The world’s first comprehensive planetary defense test against potential asteroid impacts on Earth is being conducted by NASA as part of the Double Asteroid Redirection Test (DART) project.

Planetary Defense  Study Finds That NASA’s DART Spacecraft Could Obliterate Asteroids

The NASA’s Spacecraft , Researchers from the University of Bern and the National Centre of Competence in Research (NCCR) PlanetS have now shown that the impact of the NASA’s Spacecraft on its target might render the asteroid almost unrecognizable rather than leaving behind a relatively tiny crater. The extinction of the dinosaurs is thought to have occurred 66 million years ago as a result of a massive asteroid collision on Earth. No known asteroid presents an immediate danger right now. But if a large asteroid were to be found one day headed straight for Earth, it might need to be diverted off its route to avoid disastrous consequences. The DART space probe, developed by NASA in the US, was launched last November as the first full-scale test of such a maneuver. Its goal is to hit an asteroid and divert it off its orbit in order to gather important data for the creation of a planetary defense system.

Researchers from the University of Bern and the National Centre of Competence in Research (NCCR) PlanetS used a new method to model this impact in a recent study that was published in The Planetary Science Journal. According to their findings, it may damage its target far more severely than previously believed. Contrary to what one might imagine when picturing an asteroid, direct evidence from space missions like the Japanese space agency’s (JAXA) Hayabusa2 probe demonstrates that an asteroid can have a very loose internal structure – similar to a pile of rubble – that is held together by gravitational interactions and small cohesive forces”, says study lead-author Sabina Raducan from the Institute of Physics and the National Centre of Competence in Research PlanetS at the University of Bern. Yet, previous simulations of the DART mission impact mostly assumed a much more solid interior of its asteroid target Dimorphos. “This could drastically change the outcome of the collision of DART and Dimorphos, which is scheduled to take place in the coming September”, Raducan points out. Instead of leaving a relatively small crater on the 160-meter wide asteroid, DART’s impact at a speed of around 24’000 km/h could completely deform Dimorphos. The asteroid could also be deflected much more strongly and larger amounts of material could be ejected from the impact than the previous estimates predicted.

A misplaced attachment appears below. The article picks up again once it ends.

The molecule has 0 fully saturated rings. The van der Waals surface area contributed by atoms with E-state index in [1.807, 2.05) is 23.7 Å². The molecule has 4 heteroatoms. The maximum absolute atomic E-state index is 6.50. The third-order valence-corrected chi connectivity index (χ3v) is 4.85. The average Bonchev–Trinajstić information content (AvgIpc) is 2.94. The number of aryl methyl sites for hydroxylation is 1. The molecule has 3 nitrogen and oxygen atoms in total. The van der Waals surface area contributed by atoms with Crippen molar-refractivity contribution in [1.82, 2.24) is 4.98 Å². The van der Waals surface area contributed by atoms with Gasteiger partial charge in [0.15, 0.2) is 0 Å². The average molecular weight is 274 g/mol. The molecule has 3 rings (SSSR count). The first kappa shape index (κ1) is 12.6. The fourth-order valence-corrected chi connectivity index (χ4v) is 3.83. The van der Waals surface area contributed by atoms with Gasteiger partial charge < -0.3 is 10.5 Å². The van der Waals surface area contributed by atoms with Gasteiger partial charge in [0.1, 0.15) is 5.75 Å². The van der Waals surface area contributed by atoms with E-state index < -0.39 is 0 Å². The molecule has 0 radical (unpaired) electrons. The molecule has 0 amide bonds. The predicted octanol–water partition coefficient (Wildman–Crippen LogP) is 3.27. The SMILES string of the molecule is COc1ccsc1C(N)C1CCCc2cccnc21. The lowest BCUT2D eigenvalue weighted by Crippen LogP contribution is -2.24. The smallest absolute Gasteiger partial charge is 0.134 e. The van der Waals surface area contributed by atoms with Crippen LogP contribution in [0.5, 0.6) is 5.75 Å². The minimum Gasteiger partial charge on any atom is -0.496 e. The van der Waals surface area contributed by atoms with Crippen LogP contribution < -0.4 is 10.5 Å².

Source: This news is originally published by scitechdaily

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